My children never call me at work. They enjoy the time we spend apart too much. They have texted me, though. I check these when school is over. These texts are usually earth-shattering notes that involve asking if we can have pizza for supper, instead of something ‘gross and healthy’ or to tell me that they forgot to get their science test signed and now they’re in trouble. In the words of my father: what do you expect me to do about that now?
What if #2: “But what if my spouse needs me???”
To do what? Tell you that they’re having a sucky day? Hello…we call that dinner conversation in my house.
What if #3: But what if someone funnier and more interesting than you is trying to get in touch with me?
Ahhh, now that’s the honest answer. Or at least it’s the one I think of when you constantly focus on your phone when I’m with you.
Put down the phones, people, and live the life that is going on around you (ie. Focus on Me!)
p.s. To my friends who are wondering, “OMG, is she talking about me?!” The answer is, of course not! I’m talking about that other person…you know, the one we talk about..behind her back? Duh, what kind of person do you I think I am? I love YOU.
9 thoughts on “Take that phone and chuck it.”
I agree with most of this. However, I nearly got thrown out of a movie theatre with only two other patrons (sitting far away from us) because at the very beginning of the movie we wanted to know who one of the actresses is…so I pulled out my phone to check ImDB. I would never o that if the theatre were crowded or sitting near me.
But I also think Kevin Williamson’s actions were wrong. And two wrongs never ever make a right.
But there is almost nothing that can’t wait a couple of hours to find out.
I would (probably) never chuck someone’s phone across the room but what do you do when someone is purposely ruining an overwise enjoyable experience for you? Just let them? When do we stand up for ourselves and say, enough is enough?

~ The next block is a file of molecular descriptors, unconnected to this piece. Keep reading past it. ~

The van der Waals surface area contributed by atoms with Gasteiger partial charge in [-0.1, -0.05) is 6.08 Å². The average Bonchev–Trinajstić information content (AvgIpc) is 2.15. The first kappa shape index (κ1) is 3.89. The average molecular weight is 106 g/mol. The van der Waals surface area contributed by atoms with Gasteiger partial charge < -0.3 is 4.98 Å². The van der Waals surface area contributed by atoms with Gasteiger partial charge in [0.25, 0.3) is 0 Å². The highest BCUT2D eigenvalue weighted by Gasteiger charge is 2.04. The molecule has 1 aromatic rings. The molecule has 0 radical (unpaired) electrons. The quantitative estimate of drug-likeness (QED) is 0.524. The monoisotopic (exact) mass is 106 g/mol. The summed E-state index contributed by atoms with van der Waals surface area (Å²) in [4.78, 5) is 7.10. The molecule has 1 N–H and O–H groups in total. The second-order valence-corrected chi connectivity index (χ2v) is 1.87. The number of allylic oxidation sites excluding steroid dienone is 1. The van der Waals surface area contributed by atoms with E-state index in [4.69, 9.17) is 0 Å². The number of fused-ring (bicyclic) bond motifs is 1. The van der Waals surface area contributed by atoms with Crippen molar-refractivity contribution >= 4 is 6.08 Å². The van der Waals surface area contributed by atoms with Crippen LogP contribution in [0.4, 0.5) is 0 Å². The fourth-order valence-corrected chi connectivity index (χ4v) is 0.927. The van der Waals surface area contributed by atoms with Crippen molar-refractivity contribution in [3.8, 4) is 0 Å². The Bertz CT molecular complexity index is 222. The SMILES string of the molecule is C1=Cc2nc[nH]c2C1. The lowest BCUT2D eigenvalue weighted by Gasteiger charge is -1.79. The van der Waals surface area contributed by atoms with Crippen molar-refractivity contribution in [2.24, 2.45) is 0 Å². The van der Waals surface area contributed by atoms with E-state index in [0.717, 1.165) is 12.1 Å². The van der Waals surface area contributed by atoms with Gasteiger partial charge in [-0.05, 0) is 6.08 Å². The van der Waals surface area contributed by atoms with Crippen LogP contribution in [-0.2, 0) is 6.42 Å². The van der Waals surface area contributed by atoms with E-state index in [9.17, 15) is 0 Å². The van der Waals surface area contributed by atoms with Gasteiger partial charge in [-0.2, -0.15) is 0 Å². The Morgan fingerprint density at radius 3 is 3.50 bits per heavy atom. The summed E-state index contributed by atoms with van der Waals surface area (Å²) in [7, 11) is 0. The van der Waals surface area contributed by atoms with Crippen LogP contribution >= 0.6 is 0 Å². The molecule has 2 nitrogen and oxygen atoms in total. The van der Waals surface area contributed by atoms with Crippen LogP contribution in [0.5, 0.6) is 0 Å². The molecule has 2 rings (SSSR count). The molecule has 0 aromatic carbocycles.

I might have taken the phone and given it to management. As a society we are just disrespectful in general.
That’s a good one. I agree with you. As a society, we have just become more and more disrespectful and it’s considered OK. If you call anyone on it, you’re the crazy one!
I love this post and it is so well written. I was tut tutting along all the way through, being ever so holier than thou, Then I remembered last week I was at a funeral, and I had forgotten to tell a mother I could not walk her child home. I had to let her know. So sitting between two very elderly ladies both holding rosary beads, I had to text her during the mass. I did so under my jumper but I know they could see me! I am sure they were far from impressed. So maybe we all slip occasionally. But talking on the phone, that I would not do.
I don’t think it’s a big deal when we do it occasionally or when it’s an emergency. My problem is when people do it all the time, with no regard for anyone else. It’s just bad manners.
hey ho I finally made it over! took every inch of self-control to disconnect from the phone last night, not pavlov’s dog you say?!! I laughed at the description of your Dad, sounds just like me. The school nurse knows not to bother calling me – she’ll just get the standard line “panadol and send’em back to class”. I actually only got an iphone a year ago and am quite spooked by how radically different my life is now to how it was a year ago. Sitting at traffic lights is no longer boring!! (noooooo says the voice of my conscience!!! don’t admit to reading blogs while sitting in the car…).
on a serious note, you are absolutely completely right. Since removing the computer from the house I see the benefits of being disconnected. There’s value in being connected, but there’s equal value in not being connected, too. Balance is the key, right?
That’s why I don’t have an i-phone. Definitely balance. I used to be terrible about reading at other people’s houses. If they had a magazine or a book or a newspaper laying around, I would have to restrain myself from reading in the middle of a conversation. I still have trouble with it! My brother used to say, “My sister’s here! Hide your phonebooks!”
Great post! I’ve seen people on dates texting others…. I don’t answer mine if I’m busy, like tiling. 🙂